As anticipation mounts over the prospects for an experimental Gilead Sciences (GILD) drug to combat the novel coronavirus, two Wall Street analysts suggested it remains uncertain whether the antiviral therapy will be successful after assessing a new paper that examined a dozen U.S. patients.
The paper, published on a preprint server without peer review, described the epidemiology, clinical course, and viral characteristics of the first 12 U.S. patients with Covid-19, only three of whom were treated with remdesivir, which was developed to treat the Ebola virus but shelved after proving less effective than other drugs during testing. The analysis was conducted by the Centers for Disease Control and Prevention Covid-19 response team.
The team looked at patients with mild to moderately severe illness, which was detected early, and the findings indicated that “the window for diagnosis is long” and hospitalized patients showed signs of worsening in the second week after illness began. But RBC Capital Markets analysts examined individual patient data and decided the Gilead drug showed mixed results, at best.
“Based on our review of the clinical and virological courses, we believe remdesivir’s contribution to efficacy remains unclear, and with a side-effect profile that may not be completely benign,” the RBC analysts wrote in a note to investors. “We continue to see a less than 50/50 possibility that the drug is ultimately proven effective.”
More specifically, they maintained there was not a “clear temporal association” between treating patients with remdesivir and improvements in oxygen requirements, fever, and viral results, compared with hospitalized patients who did not receive the investigational drug. The analysts also noted that remdesivir patients experienced nausea, vomiting, rectal bleeding, and elevated liver enzymes.
As the pandemic spreads, a race is underway to develop therapies and vaccines, but also cull existing treatments for ways to combat the virus. The Gilead drug, which was revived recently, is high on the list and testing has begun in the U.S. and China. The drug maker, which distributed the drug on a compassionate use basis to several hundred patients, expects to start its own late-stage trials this month.
Consequently, every twist and turn involving each product and each test will be closely scrutinized for signs of effectiveness. Even preliminary findings will be picked through for clues, given that countless lives depend on such outcomes. The Covid-19 response team, which includes public health officials from around the U.S., noted the paper was not peer-reviewed and research has not yet been evaluated.
Nonetheless, the RBC analysts wrote there is “good news and bad news” about the course of the disease. Besides side effects, several patients were hospitalized despite being under 60 years old and with limited comorbidities. Several also worsened in the second week of treatment, suggesting prolonged monitoring and management will be required, they wrote.
On the other hand, the study authors concluded that “the overall clinical course appears more favorable than what was observed in China, for patients in the U.S.” Notably, 42% did not require hospitalization. But the analysts cautioned that it is “unclear whether this represents a different level of medical care or an evolving viral profile.”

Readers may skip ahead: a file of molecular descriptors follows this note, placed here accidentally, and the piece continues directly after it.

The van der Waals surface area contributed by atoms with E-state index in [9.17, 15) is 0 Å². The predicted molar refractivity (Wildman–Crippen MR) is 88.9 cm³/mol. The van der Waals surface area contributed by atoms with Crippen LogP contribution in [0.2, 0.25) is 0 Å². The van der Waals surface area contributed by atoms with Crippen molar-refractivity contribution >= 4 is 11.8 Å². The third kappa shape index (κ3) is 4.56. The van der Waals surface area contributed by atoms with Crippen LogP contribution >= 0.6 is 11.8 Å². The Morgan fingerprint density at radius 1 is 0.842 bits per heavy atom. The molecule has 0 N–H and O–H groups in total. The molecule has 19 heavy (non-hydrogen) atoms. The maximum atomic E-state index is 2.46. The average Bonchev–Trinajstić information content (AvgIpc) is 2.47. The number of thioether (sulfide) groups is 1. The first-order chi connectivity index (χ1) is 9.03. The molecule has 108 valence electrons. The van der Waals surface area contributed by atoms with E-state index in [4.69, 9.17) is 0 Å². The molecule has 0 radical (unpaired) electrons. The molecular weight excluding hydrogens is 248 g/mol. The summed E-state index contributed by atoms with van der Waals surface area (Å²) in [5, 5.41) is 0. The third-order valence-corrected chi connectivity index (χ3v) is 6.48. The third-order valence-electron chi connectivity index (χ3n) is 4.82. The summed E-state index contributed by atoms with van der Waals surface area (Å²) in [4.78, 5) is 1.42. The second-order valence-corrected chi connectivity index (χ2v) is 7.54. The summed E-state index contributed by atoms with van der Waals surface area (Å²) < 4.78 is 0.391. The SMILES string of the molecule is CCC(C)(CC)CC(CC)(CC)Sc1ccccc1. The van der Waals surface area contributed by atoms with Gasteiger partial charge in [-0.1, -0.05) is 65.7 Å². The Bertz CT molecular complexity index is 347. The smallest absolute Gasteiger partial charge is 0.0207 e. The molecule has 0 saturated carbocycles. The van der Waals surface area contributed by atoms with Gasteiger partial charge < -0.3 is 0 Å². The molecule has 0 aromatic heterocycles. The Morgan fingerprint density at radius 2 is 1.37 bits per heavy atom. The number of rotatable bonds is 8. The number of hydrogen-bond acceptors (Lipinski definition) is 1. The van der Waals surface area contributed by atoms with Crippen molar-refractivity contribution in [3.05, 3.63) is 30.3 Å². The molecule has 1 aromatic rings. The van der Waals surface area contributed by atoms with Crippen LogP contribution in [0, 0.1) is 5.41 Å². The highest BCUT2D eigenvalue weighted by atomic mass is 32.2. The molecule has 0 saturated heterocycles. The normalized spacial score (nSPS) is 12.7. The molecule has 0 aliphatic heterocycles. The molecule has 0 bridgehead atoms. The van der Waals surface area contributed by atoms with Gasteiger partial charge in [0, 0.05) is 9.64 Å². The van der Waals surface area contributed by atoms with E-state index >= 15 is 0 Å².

Some qualifiers are worth noting. Again, the analysis was not peer reviewed. Under the circumstances, there is likely to be a much lower bar than usual for various side effects. And as the analysts acknowledged, interpretation of the findings is “confounded by multiple other medications, including steroids and antibiotics, given to many of these patients.”
Moreover, the Gilead drug was typically given to patients as they worsened, so it remains possible the drug prevented them from taking an even worse turn. Finally, the analysts noted that remdesivir was given to the patients at a later stage of illness than in the clinical trials, suggesting the therapy can yield a better outcome if administered sooner rather than later.
“The small sample size and mixed results highlight the difficulty in obtaining a clear picture of efficacy,” the analysts conceded.
[UPDATE: Later, a Gilead spokeswoman wrote us that remdesivir is being assessed in multiple clinical trials globally in order to evaluate its safety and efficacy in treating COVID-19… We also have safety information from trials… in Ebola.” In Phase 1 single and repeated dose safety and pharmacokinetic studies in more than 80 healthy humans, the drug exhibited “predictable dose-proportional pharmacokinetics with no observed serious adverse effects. Transient low-grade elevations in liver transaminases were observed during the Phase 1 studies in some participants – the clinical significance of these laboratory changes is not known.
“Clinical trials have also been conducted in Ebola survivors in West Africa, and in patients with acute Ebola virus disease in the Democratic Republic of Congo. As of January 18, 2020, more than 500 individuals have received at least a single IV dose of remdesivir, of which 400 were patients in the DRC with acute Ebola and were treated either in a Phase 2/3 trial or in emergency investigatioanl protocols, or MEORI. In these studies, no significant adverse events or laboratory abnormalities were attributed to remdesivir by study investigators.”]